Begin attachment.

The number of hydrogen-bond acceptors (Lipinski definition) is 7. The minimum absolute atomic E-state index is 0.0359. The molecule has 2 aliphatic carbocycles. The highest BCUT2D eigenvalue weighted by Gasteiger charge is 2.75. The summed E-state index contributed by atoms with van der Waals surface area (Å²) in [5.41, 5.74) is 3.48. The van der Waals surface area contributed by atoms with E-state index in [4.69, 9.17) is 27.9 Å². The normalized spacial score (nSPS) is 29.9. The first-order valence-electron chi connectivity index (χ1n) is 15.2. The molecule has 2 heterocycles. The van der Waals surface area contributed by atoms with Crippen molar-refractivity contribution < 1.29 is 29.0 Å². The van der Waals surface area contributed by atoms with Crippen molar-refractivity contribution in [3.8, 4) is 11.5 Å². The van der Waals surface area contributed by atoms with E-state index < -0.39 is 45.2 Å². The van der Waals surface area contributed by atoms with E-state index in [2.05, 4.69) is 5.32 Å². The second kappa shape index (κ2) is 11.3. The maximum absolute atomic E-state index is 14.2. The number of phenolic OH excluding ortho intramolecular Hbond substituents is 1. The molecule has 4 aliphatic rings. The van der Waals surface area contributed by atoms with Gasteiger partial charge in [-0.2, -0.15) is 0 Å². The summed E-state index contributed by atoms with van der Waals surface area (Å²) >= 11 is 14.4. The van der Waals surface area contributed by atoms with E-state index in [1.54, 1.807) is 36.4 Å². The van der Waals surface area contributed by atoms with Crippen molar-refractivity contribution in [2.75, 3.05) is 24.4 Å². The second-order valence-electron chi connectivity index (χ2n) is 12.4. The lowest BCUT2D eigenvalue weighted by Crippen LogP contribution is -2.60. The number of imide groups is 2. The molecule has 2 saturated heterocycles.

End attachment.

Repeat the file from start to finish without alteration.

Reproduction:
The number of hydrogen-bond acceptors (Lipinski definition) is 7. The minimum absolute atomic E-state index is 0.0359. The molecule has 2 aliphatic carbocycles. The highest BCUT2D eigenvalue weighted by Gasteiger charge is 2.75. The summed E-state index contributed by atoms with van der Waals surface area (Å²) in [5.41, 5.74) is 3.48. The van der Waals surface area contributed by atoms with E-state index in [4.69, 9.17) is 27.9 Å². The normalized spacial score (nSPS) is 29.9. The first-order valence-electron chi connectivity index (χ1n) is 15.2. The molecule has 2 heterocycles. The van der Waals surface area contributed by atoms with Crippen molar-refractivity contribution < 1.29 is 29.0 Å². The van der Waals surface area contributed by atoms with Crippen molar-refractivity contribution in [3.8, 4) is 11.5 Å². The van der Waals surface area contributed by atoms with E-state index < -0.39 is 45.2 Å². The van der Waals surface area contributed by atoms with E-state index in [2.05, 4.69) is 5.32 Å². The second kappa shape index (κ2) is 11.3. The maximum absolute atomic E-state index is 14.2. The number of phenolic OH excluding ortho intramolecular Hbond substituents is 1. The molecule has 4 aliphatic rings. The van der Waals surface area contributed by atoms with Gasteiger partial charge in [-0.2, -0.15) is 0 Å². The summed E-state index contributed by atoms with van der Waals surface area (Å²) >= 11 is 14.4. The van der Waals surface area contributed by atoms with E-state index in [1.54, 1.807) is 36.4 Å². The van der Waals surface area contributed by atoms with Crippen molar-refractivity contribution in [2.75, 3.05) is 24.4 Å². The second-order valence-electron chi connectivity index (χ2n) is 12.4. The lowest BCUT2D eigenvalue weighted by Crippen LogP contribution is -2.60. The number of imide groups is 2. The molecule has 2 saturated heterocycles.